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Alum Finds Adventure While Sharing Faith

byCarol Best

Home health nurse Taylor (Fries ’16) Hartke says even as a child she was an adventurer. Her dad described her as having “itchy feet.” She didn’t like staying in the same place for long. Her faith was also important, so finding a way to connect the two, faith and adventure, was her top priority when it came to searching for a college. She was looking for a skill she could use internationally, when MNU’s nursing program caught her eye. Both her mother and sister were nurses at local hospitals, but Taylor wasn’t one to follow in someone else’s footsteps.

MNU Offered a Foundation for her Faith
The path she chose included attending a Christian college. The university’s size, quality professors and opportunities for students were among the valued items on her checklist. MNU was not too big and not too small, making it easier for professors to manage relationships with its students. Check.  The professors had their own vast experiences to share as well as a dynamic curriculum. Check.  The university’s connections afforded venues in which to explore her career and the world, including summer mission trips and study abroad programs. Check and check.

MNU Prepared Her for Adventure
After enrolling at MNU, Taylor hit the ground running and had no trouble finding professors who could share in the experiences she was looking for. Rachel Storm, assistant professor of nursing, had experience as a traveling nurse and mission work in Africa.

As part of the honors program, Taylor’s mentor, Mark Hayse, professor of Christian education, challenged her at every turn, encouraging her to take advantage of every opportunity she could. During a summer break, she joined a group of MNU students on a mission trip to Ecuador. She loved the people there and later returned to study there.

While in Ecuador, she explored the Amazon jungle. Taylor says her most memorable experience was meeting the people of the Huaorani tribe, an isolated indigenous tribe that is most known for the killing of five male missionaries in 1956. The surviving widows of the martyrs continued to serve the Huaorani tribe, many of whom eventually converted to Christianity.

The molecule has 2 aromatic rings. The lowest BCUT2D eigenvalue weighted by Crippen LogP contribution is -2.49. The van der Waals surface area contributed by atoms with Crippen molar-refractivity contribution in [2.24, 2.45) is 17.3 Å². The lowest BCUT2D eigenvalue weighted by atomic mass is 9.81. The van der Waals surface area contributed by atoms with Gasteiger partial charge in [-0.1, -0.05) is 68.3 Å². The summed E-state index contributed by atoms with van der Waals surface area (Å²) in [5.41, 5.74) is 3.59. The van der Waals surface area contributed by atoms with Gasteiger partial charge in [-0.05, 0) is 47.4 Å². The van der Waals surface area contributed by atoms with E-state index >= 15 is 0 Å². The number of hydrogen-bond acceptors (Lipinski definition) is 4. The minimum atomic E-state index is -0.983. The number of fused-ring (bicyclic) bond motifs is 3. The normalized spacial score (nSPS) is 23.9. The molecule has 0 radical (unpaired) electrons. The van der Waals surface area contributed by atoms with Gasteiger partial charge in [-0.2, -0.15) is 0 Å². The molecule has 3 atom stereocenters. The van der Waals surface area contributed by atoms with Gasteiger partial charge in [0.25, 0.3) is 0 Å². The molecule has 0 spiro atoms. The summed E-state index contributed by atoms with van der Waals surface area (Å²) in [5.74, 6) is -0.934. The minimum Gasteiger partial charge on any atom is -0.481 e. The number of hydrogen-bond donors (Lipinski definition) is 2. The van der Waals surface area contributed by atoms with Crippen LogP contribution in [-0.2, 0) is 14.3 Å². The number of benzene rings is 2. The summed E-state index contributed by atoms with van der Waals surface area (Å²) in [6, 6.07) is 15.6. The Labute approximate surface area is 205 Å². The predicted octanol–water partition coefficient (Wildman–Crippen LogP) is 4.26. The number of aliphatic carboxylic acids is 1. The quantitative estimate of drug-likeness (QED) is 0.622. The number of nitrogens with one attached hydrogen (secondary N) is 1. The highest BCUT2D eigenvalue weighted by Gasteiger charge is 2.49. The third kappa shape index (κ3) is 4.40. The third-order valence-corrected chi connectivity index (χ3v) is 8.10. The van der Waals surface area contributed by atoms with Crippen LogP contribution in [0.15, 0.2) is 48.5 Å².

Her adventures were just beginning. Taylor explored alone, backpacking for three weeks in Peru. She stayed in hostels, inexpensive dorm-like shared rooms used by students and travelers that typically offer a modest place to sleep and inexpensive food.  Along the way, she met other travelers from all over the world, listening to different perspectives, while sharing her own faith.

Sharing Faith Takes Practice
Now a home health nurse in Colorado, Taylor says expressing one’s faith and sharing compassion takes more than book knowledge. She now feels comfortable praying with her patients if that’s something they want.

“I wouldn’t have had the courage to do that if it wasn’t for what I learned at MNU. I learned how to be caring and loving to patients.”
Home Health Nurse

Recently married, her husband, who works as a counselor, plans to join her as she continues her adventures. With a kind and hopeful heart, this alum has found adventure for her soul as she cares for the physical and figurative hearts of her patients.

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